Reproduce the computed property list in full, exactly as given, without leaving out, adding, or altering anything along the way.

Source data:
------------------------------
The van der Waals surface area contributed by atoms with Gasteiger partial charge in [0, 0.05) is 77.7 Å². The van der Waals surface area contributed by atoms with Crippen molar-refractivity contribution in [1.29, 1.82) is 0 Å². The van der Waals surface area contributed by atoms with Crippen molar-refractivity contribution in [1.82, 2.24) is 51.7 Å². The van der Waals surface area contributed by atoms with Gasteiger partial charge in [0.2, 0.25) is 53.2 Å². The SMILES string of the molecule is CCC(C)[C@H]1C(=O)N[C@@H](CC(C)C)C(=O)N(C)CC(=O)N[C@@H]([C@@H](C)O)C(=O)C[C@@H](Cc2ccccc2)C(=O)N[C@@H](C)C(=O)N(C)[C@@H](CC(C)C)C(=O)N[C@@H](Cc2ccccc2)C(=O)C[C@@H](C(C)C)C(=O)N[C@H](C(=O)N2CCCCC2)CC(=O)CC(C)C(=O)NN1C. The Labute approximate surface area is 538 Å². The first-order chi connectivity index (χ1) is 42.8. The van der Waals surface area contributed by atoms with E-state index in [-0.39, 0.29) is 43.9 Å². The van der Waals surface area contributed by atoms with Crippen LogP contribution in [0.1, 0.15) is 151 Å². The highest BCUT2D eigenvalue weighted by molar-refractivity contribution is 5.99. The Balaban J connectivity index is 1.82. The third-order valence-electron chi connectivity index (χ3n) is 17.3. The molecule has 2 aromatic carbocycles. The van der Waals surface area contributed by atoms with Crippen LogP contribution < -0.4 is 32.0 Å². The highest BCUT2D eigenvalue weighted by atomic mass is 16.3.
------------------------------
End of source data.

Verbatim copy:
The van der Waals surface area contributed by atoms with Gasteiger partial charge in [0, 0.05) is 77.7 Å². The van der Waals surface area contributed by atoms with Crippen molar-refractivity contribution in [1.29, 1.82) is 0 Å². The van der Waals surface area contributed by atoms with Crippen molar-refractivity contribution in [1.82, 2.24) is 51.7 Å². The van der Waals surface area contributed by atoms with Gasteiger partial charge in [0.2, 0.25) is 53.2 Å². The SMILES string of the molecule is CCC(C)[C@H]1C(=O)N[C@@H](CC(C)C)C(=O)N(C)CC(=O)N[C@@H]([C@@H](C)O)C(=O)C[C@@H](Cc2ccccc2)C(=O)N[C@@H](C)C(=O)N(C)[C@@H](CC(C)C)C(=O)N[C@@H](Cc2ccccc2)C(=O)C[C@@H](C(C)C)C(=O)N[C@H](C(=O)N2CCCCC2)CC(=O)CC(C)C(=O)NN1C. The Labute approximate surface area is 538 Å². The first-order chi connectivity index (χ1) is 42.8. The van der Waals surface area contributed by atoms with E-state index in [-0.39, 0.29) is 43.9 Å². The van der Waals surface area contributed by atoms with Crippen LogP contribution in [0.1, 0.15) is 151 Å². The highest BCUT2D eigenvalue weighted by molar-refractivity contribution is 5.99. The Balaban J connectivity index is 1.82. The third-order valence-electron chi connectivity index (χ3n) is 17.3. The molecule has 2 aromatic carbocycles. The van der Waals surface area contributed by atoms with Crippen LogP contribution < -0.4 is 32.0 Å². The highest BCUT2D eigenvalue weighted by atomic mass is 16.3.